Costa Rica on Wednesday passed a blanket ban on shark finning, in which the fins are sliced off sharks, often while they are alive, before the fish are thrown back into the ocean to die.
Dear Cathay Pacific,
I applaud you for your decision to ban the transport of shark fin products on your carriers and subsidiary airline Dragon Air.
Anti-shark fin campaigners estimated that you flew 50% of the air cargo trade into Hong Kong each year, equating up to 650 tonnes of shark fins. You claimed it was less than this, but no matter how much it was, you’ve stopped. Thank you.
Whether it’s because of the petition that was signed in July, or your years of research into the matter, you’ve stopped. Thank you.
Your decision means that you’ve restricted the availability of shark fin products in Hong Kong and mainland China. It means you are part of many companies that are helping to turn the tide against the unsustainable shark fin industry. Once again, thank you.
Everyone (because saving sharks is saving ourselves).
Well done! Keep it up, Mr. Benyon.
A couple of interesting points come out of this article in the New York Times on shark fin soup … The first is that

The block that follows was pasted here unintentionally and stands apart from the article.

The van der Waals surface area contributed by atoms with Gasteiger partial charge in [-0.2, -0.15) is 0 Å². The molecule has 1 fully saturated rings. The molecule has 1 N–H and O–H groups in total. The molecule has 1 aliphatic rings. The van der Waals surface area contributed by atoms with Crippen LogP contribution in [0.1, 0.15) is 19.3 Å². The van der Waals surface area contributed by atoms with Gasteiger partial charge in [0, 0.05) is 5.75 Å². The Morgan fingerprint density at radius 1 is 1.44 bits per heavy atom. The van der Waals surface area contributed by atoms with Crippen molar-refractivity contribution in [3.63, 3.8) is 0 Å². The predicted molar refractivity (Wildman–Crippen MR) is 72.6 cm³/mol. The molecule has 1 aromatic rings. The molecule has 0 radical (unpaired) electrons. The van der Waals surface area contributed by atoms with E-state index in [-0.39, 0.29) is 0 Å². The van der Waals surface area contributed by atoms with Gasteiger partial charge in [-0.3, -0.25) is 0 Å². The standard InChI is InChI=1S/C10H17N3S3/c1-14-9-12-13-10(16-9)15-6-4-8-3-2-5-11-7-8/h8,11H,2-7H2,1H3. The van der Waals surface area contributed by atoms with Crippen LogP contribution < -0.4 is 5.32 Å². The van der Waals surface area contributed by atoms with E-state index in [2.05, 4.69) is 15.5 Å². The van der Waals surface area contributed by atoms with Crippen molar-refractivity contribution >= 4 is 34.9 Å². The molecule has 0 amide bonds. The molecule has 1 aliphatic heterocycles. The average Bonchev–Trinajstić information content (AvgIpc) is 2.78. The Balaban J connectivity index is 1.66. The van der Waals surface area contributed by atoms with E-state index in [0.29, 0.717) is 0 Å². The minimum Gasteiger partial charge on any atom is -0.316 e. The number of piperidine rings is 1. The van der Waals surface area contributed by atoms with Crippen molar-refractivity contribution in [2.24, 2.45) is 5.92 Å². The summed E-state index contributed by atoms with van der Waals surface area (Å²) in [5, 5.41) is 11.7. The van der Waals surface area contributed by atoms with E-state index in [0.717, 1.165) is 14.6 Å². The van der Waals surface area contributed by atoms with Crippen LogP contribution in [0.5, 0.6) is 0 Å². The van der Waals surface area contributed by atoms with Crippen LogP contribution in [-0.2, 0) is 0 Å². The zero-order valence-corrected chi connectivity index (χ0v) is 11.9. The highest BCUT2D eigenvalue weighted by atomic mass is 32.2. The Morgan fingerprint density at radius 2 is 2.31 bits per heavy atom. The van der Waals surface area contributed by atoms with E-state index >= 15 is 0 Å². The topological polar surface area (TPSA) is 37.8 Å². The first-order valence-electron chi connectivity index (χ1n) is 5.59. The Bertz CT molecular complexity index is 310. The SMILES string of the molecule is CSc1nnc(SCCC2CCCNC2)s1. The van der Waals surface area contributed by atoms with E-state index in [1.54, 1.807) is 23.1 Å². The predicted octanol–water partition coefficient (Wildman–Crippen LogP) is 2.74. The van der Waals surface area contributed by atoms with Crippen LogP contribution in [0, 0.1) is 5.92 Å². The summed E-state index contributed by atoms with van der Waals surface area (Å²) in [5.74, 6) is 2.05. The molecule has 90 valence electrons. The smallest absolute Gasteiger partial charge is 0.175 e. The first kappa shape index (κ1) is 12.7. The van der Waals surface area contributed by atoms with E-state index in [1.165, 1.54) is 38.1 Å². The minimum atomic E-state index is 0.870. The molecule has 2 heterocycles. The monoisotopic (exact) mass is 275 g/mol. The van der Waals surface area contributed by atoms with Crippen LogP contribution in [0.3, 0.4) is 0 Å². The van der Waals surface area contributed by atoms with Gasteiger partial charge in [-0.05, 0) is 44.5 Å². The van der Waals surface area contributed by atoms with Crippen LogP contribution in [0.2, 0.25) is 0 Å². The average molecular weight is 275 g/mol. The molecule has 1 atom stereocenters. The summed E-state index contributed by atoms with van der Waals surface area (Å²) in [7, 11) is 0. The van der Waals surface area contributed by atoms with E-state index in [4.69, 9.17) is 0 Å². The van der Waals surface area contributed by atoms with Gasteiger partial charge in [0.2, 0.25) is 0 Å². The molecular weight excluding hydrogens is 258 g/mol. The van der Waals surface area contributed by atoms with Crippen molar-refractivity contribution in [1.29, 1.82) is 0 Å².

None of the species found in the soups are on the United States Endangered Species List or are protected by the Convention on International Trade in Endangered Species.
The second is this rather optimistic statement bby one of the authors of the study referred to in the article:
“If the trade was better regulated and shark fishing was more tightly regulated, I don’t think anyone would have a problem with shark fin soup,” Dr Chapman said.
I think that’s misguided, at best. The shark fin trade, regulated or not, is barbaric. Period.
Help stop shark finning. Now.
An investigation is under way on the NSW north coast after a critically endangered grey nurse shark washed ashore with its fins slashed off.
Fisheries officers have searched boats and buildings and interviewed fishermen since the mutilated and dying shark was found on a beach near Evans Head last week.
The grey nurse, a rare young breeding female, had both dorsal fins removed. Only about 1000 to 1500 grey nurse sharks survive off eastern Australia.
I cannot emphasize enough the fantastic and vital work Shark Angels are doing on behalf of sharks. Check out their website and get educated, and involved.
A study involving Murdoch University and Shandong University at Weihai has found distressing trends in the catch and trade of threatened whale sharks in China.
Results indicate whale sharks are increasingly being targeted due to high demand for large shark fins and a rising appetite for shark meat in general.
But the fishy, bloody stench of whale meat? Bland, gooey strips from a mutilated shark? There’s no accounting for personal preference, but I find it hard to imagine that these are really flavors we crave.
Here we go….
An average of 65 people worldwide are injured by the ocean’s top predator each year—with only two or three deaths—but up to 73 million sharks are killed annually by people. Most of them die when fishermen slice off their fins to sell, primarily to Asian markets as a soup ingredient.